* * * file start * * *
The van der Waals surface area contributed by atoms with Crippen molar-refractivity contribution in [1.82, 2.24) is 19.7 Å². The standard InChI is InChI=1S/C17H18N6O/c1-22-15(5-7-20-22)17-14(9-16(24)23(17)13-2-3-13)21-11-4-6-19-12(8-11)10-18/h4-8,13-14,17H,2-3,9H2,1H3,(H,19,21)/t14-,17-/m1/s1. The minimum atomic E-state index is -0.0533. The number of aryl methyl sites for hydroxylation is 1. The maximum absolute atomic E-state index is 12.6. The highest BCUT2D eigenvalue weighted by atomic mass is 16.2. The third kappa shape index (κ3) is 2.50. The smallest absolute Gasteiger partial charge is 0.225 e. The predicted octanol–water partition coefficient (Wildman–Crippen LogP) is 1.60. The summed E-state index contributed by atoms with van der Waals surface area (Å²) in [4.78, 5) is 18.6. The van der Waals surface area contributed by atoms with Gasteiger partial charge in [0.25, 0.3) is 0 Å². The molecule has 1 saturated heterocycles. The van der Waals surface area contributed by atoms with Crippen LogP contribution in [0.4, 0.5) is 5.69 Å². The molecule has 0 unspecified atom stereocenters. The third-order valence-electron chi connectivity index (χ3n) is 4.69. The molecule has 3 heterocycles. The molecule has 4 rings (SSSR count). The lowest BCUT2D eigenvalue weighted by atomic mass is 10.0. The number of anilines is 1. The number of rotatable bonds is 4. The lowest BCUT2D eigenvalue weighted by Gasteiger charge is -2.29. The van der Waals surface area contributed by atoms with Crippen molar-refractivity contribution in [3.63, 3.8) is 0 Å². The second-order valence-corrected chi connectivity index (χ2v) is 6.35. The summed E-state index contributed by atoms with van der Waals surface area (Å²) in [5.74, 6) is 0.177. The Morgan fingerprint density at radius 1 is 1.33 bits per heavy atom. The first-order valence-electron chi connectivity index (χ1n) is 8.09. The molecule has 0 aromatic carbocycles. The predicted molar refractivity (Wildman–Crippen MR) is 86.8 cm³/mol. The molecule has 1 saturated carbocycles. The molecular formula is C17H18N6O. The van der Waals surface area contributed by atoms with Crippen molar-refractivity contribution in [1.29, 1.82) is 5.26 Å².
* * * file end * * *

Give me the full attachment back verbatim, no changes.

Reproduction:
The van der Waals surface area contributed by atoms with Crippen molar-refractivity contribution in [1.82, 2.24) is 19.7 Å². The standard InChI is InChI=1S/C17H18N6O/c1-22-15(5-7-20-22)17-14(9-16(24)23(17)13-2-3-13)21-11-4-6-19-12(8-11)10-18/h4-8,13-14,17H,2-3,9H2,1H3,(H,19,21)/t14-,17-/m1/s1. The minimum atomic E-state index is -0.0533. The number of aryl methyl sites for hydroxylation is 1. The maximum absolute atomic E-state index is 12.6. The highest BCUT2D eigenvalue weighted by atomic mass is 16.2. The third kappa shape index (κ3) is 2.50. The smallest absolute Gasteiger partial charge is 0.225 e. The predicted octanol–water partition coefficient (Wildman–Crippen LogP) is 1.60. The summed E-state index contributed by atoms with van der Waals surface area (Å²) in [4.78, 5) is 18.6. The van der Waals surface area contributed by atoms with Gasteiger partial charge in [0.25, 0.3) is 0 Å². The molecule has 1 saturated heterocycles. The van der Waals surface area contributed by atoms with Crippen LogP contribution in [0.4, 0.5) is 5.69 Å². The molecule has 0 unspecified atom stereocenters. The third-order valence-electron chi connectivity index (χ3n) is 4.69. The molecule has 3 heterocycles. The molecule has 4 rings (SSSR count). The lowest BCUT2D eigenvalue weighted by atomic mass is 10.0. The number of anilines is 1. The number of rotatable bonds is 4. The lowest BCUT2D eigenvalue weighted by Gasteiger charge is -2.29. The van der Waals surface area contributed by atoms with Crippen molar-refractivity contribution in [3.63, 3.8) is 0 Å². The second-order valence-corrected chi connectivity index (χ2v) is 6.35. The summed E-state index contributed by atoms with van der Waals surface area (Å²) in [5.74, 6) is 0.177. The Morgan fingerprint density at radius 1 is 1.33 bits per heavy atom. The first-order valence-electron chi connectivity index (χ1n) is 8.09. The molecule has 0 aromatic carbocycles. The predicted molar refractivity (Wildman–Crippen MR) is 86.8 cm³/mol. The molecule has 1 saturated carbocycles. The molecular formula is C17H18N6O. The van der Waals surface area contributed by atoms with Crippen molar-refractivity contribution in [1.29, 1.82) is 5.26 Å².